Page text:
Order of Instructions: Follow images from left to right in each row

Note that Android converts group SMSes to MMSes, so you might want to disable that too. To do that, go to the Messaging app, open the Settings menu, and disable Group Messaging and Auto-Retrieve.

  • 1
    Does your solution address the concern raised here? – Firelord Jul 27 '15 at 23:35
  • Not having a SIM card with that German carrier, I cannot check if it works or not in that case. I' ve verified that I'm not receiving any MMS with T-mobile in the USA. I think that disabling the Auto-Retrieve should be good enough (even with the helpful German carrier), but until the details of the attack are released, it's hard to say. – Luca Invernizzi Jul 27 '15 at 23:43
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    I edited the answer since the gist is in the images and it was a pain going to a different site and scrolling down huge images, not to mention we try to rely less on off-site resources (Imgur is exception). Hope you don't mind it. :) – Firelord Jul 27 '15 at 23:52
  • Sure! And it seems that one can't (at least I can't) edit the APN in Android 4.2.1, but can make a new one. So it would be a pain in the various organs to copy the original APN with your suggested changes. – Firelord Jul 28 '15 at 0:00
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    The "group messaging" checkbox looks like it controls sending MMS, not receiving. That shouldn't be a risk. But turning off "auto-retrieve" seems like it'd prevent the phone from being able to display the contents of a malicious MMS. What additional protection does the APN change provide? – Wyzard --Stop Harming Monica-- Jul 28 '15 at 14:35
4

The newest version of Hangouts mitigates this issue, it looks like it does some extra checks before passing the media on to the system service. It doesn't fix the underlying issue in the system, though.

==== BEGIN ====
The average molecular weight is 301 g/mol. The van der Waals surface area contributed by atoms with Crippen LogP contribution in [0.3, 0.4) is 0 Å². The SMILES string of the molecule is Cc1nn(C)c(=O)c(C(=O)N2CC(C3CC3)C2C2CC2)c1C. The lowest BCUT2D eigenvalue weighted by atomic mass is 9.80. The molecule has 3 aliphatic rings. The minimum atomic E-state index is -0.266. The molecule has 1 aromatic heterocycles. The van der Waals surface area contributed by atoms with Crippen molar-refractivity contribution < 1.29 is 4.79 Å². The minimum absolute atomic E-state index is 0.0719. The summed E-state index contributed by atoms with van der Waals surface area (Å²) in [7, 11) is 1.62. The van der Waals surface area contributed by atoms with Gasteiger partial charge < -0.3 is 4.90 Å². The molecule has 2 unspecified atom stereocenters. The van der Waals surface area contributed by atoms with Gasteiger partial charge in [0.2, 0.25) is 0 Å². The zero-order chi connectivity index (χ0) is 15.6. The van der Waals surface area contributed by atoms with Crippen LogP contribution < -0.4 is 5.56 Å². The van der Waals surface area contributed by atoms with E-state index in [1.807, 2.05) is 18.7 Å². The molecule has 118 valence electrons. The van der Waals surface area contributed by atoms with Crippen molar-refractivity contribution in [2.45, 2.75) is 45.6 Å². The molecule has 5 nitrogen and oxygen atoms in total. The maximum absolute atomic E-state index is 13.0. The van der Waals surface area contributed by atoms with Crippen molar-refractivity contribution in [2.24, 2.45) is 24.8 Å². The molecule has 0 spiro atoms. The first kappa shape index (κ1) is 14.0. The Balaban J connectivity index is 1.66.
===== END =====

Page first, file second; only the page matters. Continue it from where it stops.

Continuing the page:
You can also disable MMS auto-retrieve in Hangouts via its SettingsSMS → uncheck Auto retrieve MMS or in Messenger via its SettingsAdvanced → disable Auto-retrieve under MMS. This site has detailed steps if you need them.

  • 2
    Matthew, sometimes a source (could be a ChangeLog) is really helpful to believe the claim. – Firelord Jul 28 '15 at 14:59
  • @Firelord Unfortunately the Hangouts changelog just says "miscellaneous bug fixes"; I can't find an official statement either. You can really only verify this by testing. – Matthew Read Jul 28 '15 at 15:07
3

This issue affects web surfing too. Try disabling media.stagefright-related properties (if exists) in build.prop configuration file.

Mount root partition as rw and edit build.prop. Set media.stagefright.enable-### to false

Note: this requires root access.

  • Device must be rooted, mount root partition as rw an edit build.prop setting to false the media-stagefright properties. This is not a confirmed mitigation but i did it. – GoOrDie Jul 28 '15 at 1:30
  • Which device and Android version are you using? I don't have such setting in my build.prop. – Firelord Jul 28 '15 at 1:34
  • It is an old 4.1.2 – GoOrDie Jul 28 '15 at 1:36
  • This is what i did. Nobody is going to tell you to root your phone for that... Simply wait for an update or more info if you can. – GoOrDie Jul 28 '15 at 1:59
2